BOSTON — With the declaration that Texas is now Ebola-free, the last potentially infected person having cleared the 21-day monitoring period, the United States is quickly shifting focus to other hot-burner topics. But while the fast fade of Ebola hysteria is a good thing, we now risk losing sight of a critical larger issue: The need to build strong health care systems in the poorest parts of Africa.
Failure to act at this moment would be a huge mistake. In the global village of the 21st century, the next deadly epidemic is only a matter of time; it could well turn out to be far more contagious than this one. (To put Ebola into perspective, consider that the influenza epidemic of 1918-1919 killed more people than World War I, somewhere between 20 and 40 million.)
Fortunately, history tells us that there is another way. In 2003, the United States government launched an initiative known as PEPFAR — the President’s Emergency Plan for AIDS Relief — with an initial $18-billion commitment.
For a decade, I was on the ground in Africa as a principal investigator for large PEPFAR projects in six countries. I helped launch and run PEPFAR efforts that cared for more than two million people living with HIV/AIDS and prevented hundreds of thousands of new HIV infections.
PEPFAR has supported HIV care, treatment and prevention in 65 countries —one-third of the world’s sovereign states — directly preventing more than 1 million babies from becoming infected with HIV and saving an additional 6.7 million lives with critical treatment. That total is almost 12 times the population of Washington, DC.
As US and world leaders consider how best to combat the world’s most pressing health threats, they would do well to take their cues from PEPFAR — launched by President George W. Bush with exactly the sort of bipartisan support so urgently needed today. President Barack Obama’s request to Congress for more than $6 billion in emergency funding to combat Ebola is a big step in the right direction. But while money is necessary, it is not sufficient. At least as important is what we do with it, and PEPFAR has much to teach us.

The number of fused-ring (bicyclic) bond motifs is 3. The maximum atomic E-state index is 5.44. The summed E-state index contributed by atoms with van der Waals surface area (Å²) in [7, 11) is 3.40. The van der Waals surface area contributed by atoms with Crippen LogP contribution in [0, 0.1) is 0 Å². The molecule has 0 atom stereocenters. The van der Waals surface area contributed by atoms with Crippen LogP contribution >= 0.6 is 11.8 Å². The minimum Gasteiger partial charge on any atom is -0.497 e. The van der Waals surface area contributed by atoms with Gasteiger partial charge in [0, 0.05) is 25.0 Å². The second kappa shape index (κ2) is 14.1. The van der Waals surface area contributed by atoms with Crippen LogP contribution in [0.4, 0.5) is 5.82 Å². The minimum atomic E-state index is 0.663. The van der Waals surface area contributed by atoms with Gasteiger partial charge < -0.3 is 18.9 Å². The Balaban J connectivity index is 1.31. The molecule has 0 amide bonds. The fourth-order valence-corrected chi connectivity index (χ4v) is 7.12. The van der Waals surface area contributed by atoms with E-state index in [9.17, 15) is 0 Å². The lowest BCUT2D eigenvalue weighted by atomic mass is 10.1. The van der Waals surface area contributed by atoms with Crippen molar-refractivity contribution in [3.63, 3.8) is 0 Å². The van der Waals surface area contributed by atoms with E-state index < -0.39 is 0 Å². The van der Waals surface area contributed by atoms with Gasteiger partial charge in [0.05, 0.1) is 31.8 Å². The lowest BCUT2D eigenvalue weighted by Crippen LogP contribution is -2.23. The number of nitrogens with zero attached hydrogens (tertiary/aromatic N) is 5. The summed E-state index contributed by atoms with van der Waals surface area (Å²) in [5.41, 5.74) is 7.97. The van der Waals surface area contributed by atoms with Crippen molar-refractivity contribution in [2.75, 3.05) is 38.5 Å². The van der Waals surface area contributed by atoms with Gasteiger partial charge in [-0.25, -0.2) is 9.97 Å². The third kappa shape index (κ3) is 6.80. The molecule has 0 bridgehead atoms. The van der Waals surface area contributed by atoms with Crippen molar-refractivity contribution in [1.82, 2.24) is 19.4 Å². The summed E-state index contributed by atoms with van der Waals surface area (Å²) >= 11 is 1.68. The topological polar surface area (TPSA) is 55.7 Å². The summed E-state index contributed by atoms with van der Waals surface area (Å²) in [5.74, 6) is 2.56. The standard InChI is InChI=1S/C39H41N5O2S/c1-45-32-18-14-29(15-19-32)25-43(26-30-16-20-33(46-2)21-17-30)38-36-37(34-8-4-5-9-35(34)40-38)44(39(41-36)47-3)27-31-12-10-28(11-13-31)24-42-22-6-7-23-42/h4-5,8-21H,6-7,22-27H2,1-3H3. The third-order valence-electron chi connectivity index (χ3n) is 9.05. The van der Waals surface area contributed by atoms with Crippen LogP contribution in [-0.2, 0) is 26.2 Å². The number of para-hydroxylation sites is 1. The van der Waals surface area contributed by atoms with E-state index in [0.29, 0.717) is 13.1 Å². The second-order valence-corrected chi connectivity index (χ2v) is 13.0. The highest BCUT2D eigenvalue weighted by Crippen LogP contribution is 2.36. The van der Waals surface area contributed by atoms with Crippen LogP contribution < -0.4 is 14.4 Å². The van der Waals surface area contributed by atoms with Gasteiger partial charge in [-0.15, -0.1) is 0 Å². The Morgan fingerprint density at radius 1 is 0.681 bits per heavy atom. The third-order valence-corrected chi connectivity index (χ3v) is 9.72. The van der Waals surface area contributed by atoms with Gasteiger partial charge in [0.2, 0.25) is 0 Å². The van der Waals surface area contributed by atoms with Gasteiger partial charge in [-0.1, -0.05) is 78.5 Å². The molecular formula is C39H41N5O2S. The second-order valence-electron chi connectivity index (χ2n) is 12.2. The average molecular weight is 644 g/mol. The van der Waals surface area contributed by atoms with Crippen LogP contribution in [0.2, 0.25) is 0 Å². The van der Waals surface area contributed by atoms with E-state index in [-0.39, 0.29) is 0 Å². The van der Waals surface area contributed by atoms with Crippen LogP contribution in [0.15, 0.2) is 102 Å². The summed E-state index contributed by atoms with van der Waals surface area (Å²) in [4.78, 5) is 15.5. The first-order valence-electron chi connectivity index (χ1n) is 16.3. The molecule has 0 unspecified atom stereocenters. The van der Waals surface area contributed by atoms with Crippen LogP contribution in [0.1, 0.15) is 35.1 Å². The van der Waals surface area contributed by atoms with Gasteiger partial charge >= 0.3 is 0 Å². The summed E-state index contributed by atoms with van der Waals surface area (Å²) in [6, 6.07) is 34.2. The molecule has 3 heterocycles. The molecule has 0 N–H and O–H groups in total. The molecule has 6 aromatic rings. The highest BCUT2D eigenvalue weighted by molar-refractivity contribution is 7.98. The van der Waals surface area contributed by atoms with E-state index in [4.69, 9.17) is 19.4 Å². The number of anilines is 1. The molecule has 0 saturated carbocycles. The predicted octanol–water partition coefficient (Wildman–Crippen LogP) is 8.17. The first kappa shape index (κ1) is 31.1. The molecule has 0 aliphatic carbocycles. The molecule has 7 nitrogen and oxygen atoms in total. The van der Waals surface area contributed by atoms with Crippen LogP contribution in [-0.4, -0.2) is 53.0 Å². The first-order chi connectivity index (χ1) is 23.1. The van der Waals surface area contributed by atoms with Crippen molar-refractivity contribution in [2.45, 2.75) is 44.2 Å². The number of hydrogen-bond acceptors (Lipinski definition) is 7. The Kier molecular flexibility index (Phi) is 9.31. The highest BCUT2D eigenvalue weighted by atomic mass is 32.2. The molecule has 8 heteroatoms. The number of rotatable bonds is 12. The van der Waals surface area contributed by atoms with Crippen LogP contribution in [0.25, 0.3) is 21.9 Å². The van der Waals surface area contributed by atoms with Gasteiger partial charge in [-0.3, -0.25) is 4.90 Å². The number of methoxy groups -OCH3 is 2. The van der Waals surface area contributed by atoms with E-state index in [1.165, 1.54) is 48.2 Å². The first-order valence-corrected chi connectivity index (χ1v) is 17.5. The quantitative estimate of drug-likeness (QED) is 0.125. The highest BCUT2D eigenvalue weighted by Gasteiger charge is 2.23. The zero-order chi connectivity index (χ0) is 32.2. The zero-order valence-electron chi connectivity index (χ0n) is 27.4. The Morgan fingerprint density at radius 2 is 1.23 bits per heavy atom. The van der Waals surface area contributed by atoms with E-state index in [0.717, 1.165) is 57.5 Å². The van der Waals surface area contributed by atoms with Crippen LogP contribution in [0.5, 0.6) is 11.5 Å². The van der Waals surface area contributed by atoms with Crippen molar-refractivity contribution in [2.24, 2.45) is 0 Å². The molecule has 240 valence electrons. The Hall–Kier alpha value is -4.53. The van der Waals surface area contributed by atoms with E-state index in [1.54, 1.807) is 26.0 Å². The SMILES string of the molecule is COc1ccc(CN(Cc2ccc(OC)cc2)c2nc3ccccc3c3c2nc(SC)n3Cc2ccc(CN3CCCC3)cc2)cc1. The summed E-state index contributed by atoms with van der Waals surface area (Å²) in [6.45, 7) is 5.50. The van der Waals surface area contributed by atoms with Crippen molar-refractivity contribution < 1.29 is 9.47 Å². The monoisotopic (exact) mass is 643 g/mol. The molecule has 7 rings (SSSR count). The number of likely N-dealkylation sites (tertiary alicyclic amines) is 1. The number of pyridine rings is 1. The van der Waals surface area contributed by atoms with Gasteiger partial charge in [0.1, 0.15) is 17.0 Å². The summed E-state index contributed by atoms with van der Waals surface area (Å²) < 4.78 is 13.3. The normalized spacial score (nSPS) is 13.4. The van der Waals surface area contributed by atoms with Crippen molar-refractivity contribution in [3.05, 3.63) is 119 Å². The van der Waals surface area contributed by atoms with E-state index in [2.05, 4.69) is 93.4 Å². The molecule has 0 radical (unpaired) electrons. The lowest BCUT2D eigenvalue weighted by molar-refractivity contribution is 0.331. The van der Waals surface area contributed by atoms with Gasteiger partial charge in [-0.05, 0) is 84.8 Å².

For starters, PEPFAR has shown the value of an unswerving focus on outcomes, with funding dependent on quantifiable results: number of clinics built, people treated, transmissions prevented. The message has been loud and clear: Do not waste taxpayers’ money.
Also central to PEPFAR’s success is that we don’t parachute in, tell people what to do, then airlift out. Rather, we collaborate. We work in long-term partnerships with country governments, together determining how best to strengthen health systems to effectively deliver care, treatment and prevention services.
PEPFAR has dramatically increased the number of health care workers in Africa trained to care for AIDS patients, helping to address the need for skilled foot soldiers that has so hobbled efforts to contain Ebola.
Over time, countries benefiting from PEPFAR have emerged better equipped to address other infectious and long-term health issues, a fact that underscores the larger point: What’s needed now is a PEPFAR for African health at large, moving beyond the single-disease focus that is a hallmark of crisis management.
To be clear, this is not a call to decrease support for PEPFAR, which actually very much needs to be expanded, but rather to see PEPFAR as the prototype for a new, well-funded US global health initiative with the poorer countries of Africa.
Apart from Ebola, these regions face a panoply of other diseases and unmet basic health needs, including malaria, tuberculosis, and maternal and child health, which threaten political stability as well as human health.
Some may argue that this is not the time for an ambitious, expanded global health initiative, given the hardships faced by many in our own country. But this view ignores the bigger picture. Large as the costs of a comprehensive African health initiative would be, they pale in comparison to the costs of continuing with business as usual.
Until we shift our focus from triaging catastrophe to preventing future disasters, Africa’s poorest regions are all hot zones in waiting.
Richard G. Marlink is professor of the practice of public health at Harvard School of Public Health and executive director of Harvard’s AIDS Initiative. He is also senior advisor for Medical and Scientific Affairs at the Elizabeth Glaser Pediatric AIDS Foundation. firstname.lastname@example.org
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